More than 350 Alaska children are receiving mental health treatment out of state at any given time -- including five to 15 from the Kenai Peninsula. But that soon may change if Central Peninsula Counseling Services finds community support for a private residential treatment center in Kenai.
CPCS executive director James Shill and clinical director Ron Howes presented a plan for a new 36-bed adolescent treatment center in Kenai to members of the Kenai Chamber of Commerce Wednesday.
At present, the staff members said, the peninsula has no treatment options for young mentally or emotionally ill people who need more care than their families can give but less than a hospital provides. The state of Alaska has few such facilities.
The new center would serve youth, ages 12 to 17, who needed transitional care after leaving a hospital but before returning to their families or who had surpassed their families ability to care for them, but were not yet in need of hospitalization.
More specifically, said Howes, the potential patients might suffer from severe attention deficit disorder, depression or other emotional disorders.
"They would be children with a high probability to be able to integrate back into their home and community," but only with help, Howes said.
They would not be juvenile criminals or mentally impaired children with conduct disorders or in need of long-term care.
The treatment center would focus on a "least-restrictive rule," Howles said. When youth first arrive, they would be placed in a highly structured situation with lots of rules and supervision. Gradually, the imposed rules would taper down as the children learned to discipline themselves.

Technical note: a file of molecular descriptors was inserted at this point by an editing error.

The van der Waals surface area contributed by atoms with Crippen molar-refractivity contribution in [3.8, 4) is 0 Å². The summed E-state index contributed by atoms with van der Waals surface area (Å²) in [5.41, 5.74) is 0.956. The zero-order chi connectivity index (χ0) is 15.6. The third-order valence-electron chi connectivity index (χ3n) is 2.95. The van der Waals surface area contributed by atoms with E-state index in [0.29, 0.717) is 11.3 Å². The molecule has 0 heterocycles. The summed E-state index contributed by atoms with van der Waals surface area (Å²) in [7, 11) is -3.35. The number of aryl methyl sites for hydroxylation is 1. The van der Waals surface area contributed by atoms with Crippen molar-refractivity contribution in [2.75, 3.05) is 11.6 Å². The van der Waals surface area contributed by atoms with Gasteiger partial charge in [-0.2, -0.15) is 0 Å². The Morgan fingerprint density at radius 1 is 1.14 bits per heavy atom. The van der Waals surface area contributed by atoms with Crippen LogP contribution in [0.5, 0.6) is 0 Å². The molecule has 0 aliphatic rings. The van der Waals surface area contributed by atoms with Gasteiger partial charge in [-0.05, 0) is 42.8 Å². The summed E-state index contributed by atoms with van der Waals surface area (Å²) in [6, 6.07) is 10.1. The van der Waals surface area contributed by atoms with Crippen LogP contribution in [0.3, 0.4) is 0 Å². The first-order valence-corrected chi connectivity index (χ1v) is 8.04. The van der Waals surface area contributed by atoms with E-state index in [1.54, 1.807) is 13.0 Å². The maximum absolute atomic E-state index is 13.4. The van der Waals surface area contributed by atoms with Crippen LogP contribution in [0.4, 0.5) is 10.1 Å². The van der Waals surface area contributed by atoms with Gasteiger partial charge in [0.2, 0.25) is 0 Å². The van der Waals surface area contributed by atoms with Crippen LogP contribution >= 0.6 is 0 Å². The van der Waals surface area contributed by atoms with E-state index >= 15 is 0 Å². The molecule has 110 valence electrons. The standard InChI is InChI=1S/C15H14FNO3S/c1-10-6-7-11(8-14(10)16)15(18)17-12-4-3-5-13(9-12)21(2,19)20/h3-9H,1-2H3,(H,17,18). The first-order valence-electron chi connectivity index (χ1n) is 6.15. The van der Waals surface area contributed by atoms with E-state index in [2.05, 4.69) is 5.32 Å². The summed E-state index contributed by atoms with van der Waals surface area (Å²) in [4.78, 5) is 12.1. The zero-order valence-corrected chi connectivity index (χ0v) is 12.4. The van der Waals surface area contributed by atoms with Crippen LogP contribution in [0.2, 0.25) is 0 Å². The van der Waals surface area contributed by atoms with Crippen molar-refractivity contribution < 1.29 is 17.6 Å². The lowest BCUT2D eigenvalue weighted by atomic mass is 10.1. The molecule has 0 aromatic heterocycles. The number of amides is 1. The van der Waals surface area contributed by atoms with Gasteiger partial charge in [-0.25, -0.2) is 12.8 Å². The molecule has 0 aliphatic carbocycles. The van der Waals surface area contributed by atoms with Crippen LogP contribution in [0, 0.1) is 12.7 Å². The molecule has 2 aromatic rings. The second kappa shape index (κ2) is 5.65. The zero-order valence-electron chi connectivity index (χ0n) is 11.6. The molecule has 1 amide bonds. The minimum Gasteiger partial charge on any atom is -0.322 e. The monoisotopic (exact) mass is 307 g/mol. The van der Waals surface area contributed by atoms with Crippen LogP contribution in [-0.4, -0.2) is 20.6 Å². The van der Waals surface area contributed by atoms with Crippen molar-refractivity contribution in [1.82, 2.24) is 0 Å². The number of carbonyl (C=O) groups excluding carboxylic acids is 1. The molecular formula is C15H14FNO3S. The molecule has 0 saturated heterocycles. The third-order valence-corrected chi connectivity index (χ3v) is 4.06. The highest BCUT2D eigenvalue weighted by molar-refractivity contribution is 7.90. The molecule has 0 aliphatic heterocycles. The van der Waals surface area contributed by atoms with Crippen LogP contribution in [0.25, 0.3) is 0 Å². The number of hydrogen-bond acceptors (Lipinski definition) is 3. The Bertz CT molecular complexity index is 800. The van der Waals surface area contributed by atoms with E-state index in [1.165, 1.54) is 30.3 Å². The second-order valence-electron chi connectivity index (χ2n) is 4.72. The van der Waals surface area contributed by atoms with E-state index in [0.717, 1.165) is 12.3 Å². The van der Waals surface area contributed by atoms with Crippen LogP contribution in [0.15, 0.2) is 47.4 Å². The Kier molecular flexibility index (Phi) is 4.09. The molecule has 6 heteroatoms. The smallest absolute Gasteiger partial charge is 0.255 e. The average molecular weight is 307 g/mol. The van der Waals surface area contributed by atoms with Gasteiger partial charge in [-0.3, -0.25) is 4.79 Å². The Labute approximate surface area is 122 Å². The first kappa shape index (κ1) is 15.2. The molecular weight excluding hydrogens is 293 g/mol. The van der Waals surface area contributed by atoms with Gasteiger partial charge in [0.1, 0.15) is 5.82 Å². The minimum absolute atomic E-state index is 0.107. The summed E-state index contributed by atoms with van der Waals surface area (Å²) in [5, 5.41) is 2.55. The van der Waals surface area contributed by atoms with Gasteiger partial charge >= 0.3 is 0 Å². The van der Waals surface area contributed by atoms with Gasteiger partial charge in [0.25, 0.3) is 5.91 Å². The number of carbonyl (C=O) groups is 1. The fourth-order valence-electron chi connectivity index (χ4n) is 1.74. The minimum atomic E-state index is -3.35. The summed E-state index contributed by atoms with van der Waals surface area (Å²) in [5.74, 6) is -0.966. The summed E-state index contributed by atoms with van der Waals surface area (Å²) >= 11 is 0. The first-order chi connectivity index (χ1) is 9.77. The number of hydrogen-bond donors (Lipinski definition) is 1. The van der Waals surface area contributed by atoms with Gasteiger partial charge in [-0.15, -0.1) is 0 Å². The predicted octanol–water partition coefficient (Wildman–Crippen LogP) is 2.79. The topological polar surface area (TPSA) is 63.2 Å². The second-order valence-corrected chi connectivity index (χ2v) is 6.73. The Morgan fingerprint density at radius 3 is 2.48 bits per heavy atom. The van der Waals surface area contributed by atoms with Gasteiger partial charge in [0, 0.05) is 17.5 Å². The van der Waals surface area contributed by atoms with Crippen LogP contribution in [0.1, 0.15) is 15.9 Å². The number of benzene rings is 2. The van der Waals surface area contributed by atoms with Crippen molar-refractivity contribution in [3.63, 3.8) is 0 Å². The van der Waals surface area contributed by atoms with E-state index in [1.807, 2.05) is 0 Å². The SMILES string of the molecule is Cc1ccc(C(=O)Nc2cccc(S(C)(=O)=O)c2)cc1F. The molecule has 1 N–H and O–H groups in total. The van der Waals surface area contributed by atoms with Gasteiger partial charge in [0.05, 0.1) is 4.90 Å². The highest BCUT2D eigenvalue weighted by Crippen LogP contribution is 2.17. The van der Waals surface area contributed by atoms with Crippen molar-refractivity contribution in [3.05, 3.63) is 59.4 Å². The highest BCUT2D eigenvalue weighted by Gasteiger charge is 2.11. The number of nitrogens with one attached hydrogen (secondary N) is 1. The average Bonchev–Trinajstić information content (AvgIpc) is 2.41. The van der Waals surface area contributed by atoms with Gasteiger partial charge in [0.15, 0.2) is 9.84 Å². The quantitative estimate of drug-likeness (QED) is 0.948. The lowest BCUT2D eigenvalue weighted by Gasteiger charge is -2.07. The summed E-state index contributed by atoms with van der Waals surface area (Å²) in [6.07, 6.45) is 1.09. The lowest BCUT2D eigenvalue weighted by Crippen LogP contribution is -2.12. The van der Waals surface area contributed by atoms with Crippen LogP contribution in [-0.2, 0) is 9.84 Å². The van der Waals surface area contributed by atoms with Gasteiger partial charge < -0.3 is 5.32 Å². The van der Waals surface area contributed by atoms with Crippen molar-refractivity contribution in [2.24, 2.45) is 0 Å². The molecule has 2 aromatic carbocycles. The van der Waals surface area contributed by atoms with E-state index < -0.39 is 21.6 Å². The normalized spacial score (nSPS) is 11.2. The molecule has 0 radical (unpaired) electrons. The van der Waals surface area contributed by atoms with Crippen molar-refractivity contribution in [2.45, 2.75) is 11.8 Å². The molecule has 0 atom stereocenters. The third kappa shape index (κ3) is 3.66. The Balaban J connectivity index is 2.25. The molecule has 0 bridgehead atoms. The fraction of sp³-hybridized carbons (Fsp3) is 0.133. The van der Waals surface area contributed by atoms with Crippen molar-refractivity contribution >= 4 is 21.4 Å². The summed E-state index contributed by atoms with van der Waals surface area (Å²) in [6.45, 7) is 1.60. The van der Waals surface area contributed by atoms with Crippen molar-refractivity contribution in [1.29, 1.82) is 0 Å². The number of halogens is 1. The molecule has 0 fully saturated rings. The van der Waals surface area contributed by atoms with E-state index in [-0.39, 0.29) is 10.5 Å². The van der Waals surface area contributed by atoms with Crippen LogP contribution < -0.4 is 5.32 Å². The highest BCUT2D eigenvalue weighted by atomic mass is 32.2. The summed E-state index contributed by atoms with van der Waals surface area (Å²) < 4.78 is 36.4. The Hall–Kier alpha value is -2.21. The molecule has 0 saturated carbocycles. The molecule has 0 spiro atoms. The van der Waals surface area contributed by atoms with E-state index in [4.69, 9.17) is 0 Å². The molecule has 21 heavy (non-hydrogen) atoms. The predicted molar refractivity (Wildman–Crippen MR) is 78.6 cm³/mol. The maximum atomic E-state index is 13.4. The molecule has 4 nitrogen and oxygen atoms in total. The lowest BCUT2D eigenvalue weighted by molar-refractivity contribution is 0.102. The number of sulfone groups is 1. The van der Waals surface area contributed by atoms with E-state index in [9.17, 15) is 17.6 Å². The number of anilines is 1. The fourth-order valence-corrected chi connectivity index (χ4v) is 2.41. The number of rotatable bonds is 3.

"It steps down until they are ready to say, 'I need to be in control of myself, so the police or school doesn't have to be in control of me,'" Howles said.
Youth also would attend school in the center. If the Kenai Peninsula Borough School District chose to team up with CPCS, the district would receive the money for 36 additional students and provide a teacher to instruct students in the center.
The primary proposed location for the center would be next to the juvenile detention center on Marathon Road. That location offers CPCS proximity to its administrative offices, city sewer and water and the airport -- as some patients would undoubtedly come from other regions of the state.
In exchange, Shill said, the construction of the facility would not only offer mental health services to families in need but also bring a $2 million construction project to Kenai, provide 40 new jobs and increase airport traffic by about 12 flights per month.
Because CPCS is a private company, construction of the facility would be funded by the organization's existing capital and by a loan, while operation would be funded by payment from patient families. The only approval the organization needs is a state license, which they anticipate will not be a problem.
However, Shill said, he does not want to go ahead with plans for construction without knowing if the community supports the addition to the area.
Questions raised at the meeting were about potential runaways from the center and where youth would go if the treatment did not work.
Shill admitted there always would be a chance that youth would run from the system, but he emphasized it is a rare occurrence and the youth served by the proposed facility would not be adolescents with violent or criminal behavior problems.
He also noted that treatment would be designed as a transitional program, not a long-term solution. Youth would be allowed to stay at the center 30 to 90 days, with the hope they would be ready to return to their families after three months. Those who were not ready would have to go to the next level of care -- probably out of state.
"But at least they can be close at first," Shill said.
CPCS already has received the support of the city of Kenai, Central Peninsula General Hospital and a number of other individuals and organizations. Shill will continue seeking public opinion, however, over the next couple of weeks.
If CPCS decides to go ahead with the plan, construction will begin next spring.
The organization already serves about 430 adults and 323 children on the peninsula, offering mental health services such as housing, case management, community integration courses, medication delivery and counseling to mentally and emotionally ill individuals. Programs include community outreach, children's services, emergency services and the Forget-Me-Not Care Center, Shill said.
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